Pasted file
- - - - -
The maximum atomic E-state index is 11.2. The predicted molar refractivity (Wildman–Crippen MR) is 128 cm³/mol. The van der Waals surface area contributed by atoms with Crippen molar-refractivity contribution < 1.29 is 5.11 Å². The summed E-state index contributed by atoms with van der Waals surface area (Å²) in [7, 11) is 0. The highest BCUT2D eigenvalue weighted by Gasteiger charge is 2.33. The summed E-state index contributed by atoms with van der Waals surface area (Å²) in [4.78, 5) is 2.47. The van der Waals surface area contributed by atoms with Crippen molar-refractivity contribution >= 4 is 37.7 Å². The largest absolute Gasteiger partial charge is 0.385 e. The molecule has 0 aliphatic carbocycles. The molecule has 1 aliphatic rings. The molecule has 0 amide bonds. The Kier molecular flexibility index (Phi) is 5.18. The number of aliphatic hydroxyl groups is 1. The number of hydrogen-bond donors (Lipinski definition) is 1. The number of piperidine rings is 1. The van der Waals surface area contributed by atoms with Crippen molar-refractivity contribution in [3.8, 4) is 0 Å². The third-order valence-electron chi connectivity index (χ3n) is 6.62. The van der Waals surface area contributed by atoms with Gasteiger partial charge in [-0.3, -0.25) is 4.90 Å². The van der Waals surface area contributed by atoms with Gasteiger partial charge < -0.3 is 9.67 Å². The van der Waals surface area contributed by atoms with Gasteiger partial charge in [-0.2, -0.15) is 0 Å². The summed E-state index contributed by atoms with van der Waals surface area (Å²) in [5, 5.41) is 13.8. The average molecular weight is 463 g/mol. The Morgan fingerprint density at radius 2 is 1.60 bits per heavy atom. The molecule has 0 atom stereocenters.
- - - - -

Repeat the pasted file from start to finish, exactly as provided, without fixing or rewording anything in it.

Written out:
The maximum atomic E-state index is 11.2. The predicted molar refractivity (Wildman–Crippen MR) is 128 cm³/mol. The van der Waals surface area contributed by atoms with Crippen molar-refractivity contribution < 1.29 is 5.11 Å². The summed E-state index contributed by atoms with van der Waals surface area (Å²) in [7, 11) is 0. The highest BCUT2D eigenvalue weighted by Gasteiger charge is 2.33. The summed E-state index contributed by atoms with van der Waals surface area (Å²) in [4.78, 5) is 2.47. The van der Waals surface area contributed by atoms with Crippen molar-refractivity contribution >= 4 is 37.7 Å². The largest absolute Gasteiger partial charge is 0.385 e. The molecule has 0 aliphatic carbocycles. The molecule has 1 aliphatic rings. The molecule has 0 amide bonds. The Kier molecular flexibility index (Phi) is 5.18. The number of aliphatic hydroxyl groups is 1. The number of hydrogen-bond donors (Lipinski definition) is 1. The number of piperidine rings is 1. The van der Waals surface area contributed by atoms with Crippen molar-refractivity contribution in [3.8, 4) is 0 Å². The third-order valence-electron chi connectivity index (χ3n) is 6.62. The van der Waals surface area contributed by atoms with Gasteiger partial charge in [-0.3, -0.25) is 4.90 Å². The van der Waals surface area contributed by atoms with Gasteiger partial charge < -0.3 is 9.67 Å². The van der Waals surface area contributed by atoms with Gasteiger partial charge in [-0.2, -0.15) is 0 Å². The summed E-state index contributed by atoms with van der Waals surface area (Å²) in [5, 5.41) is 13.8. The average molecular weight is 463 g/mol. The Morgan fingerprint density at radius 2 is 1.60 bits per heavy atom. The molecule has 0 atom stereocenters.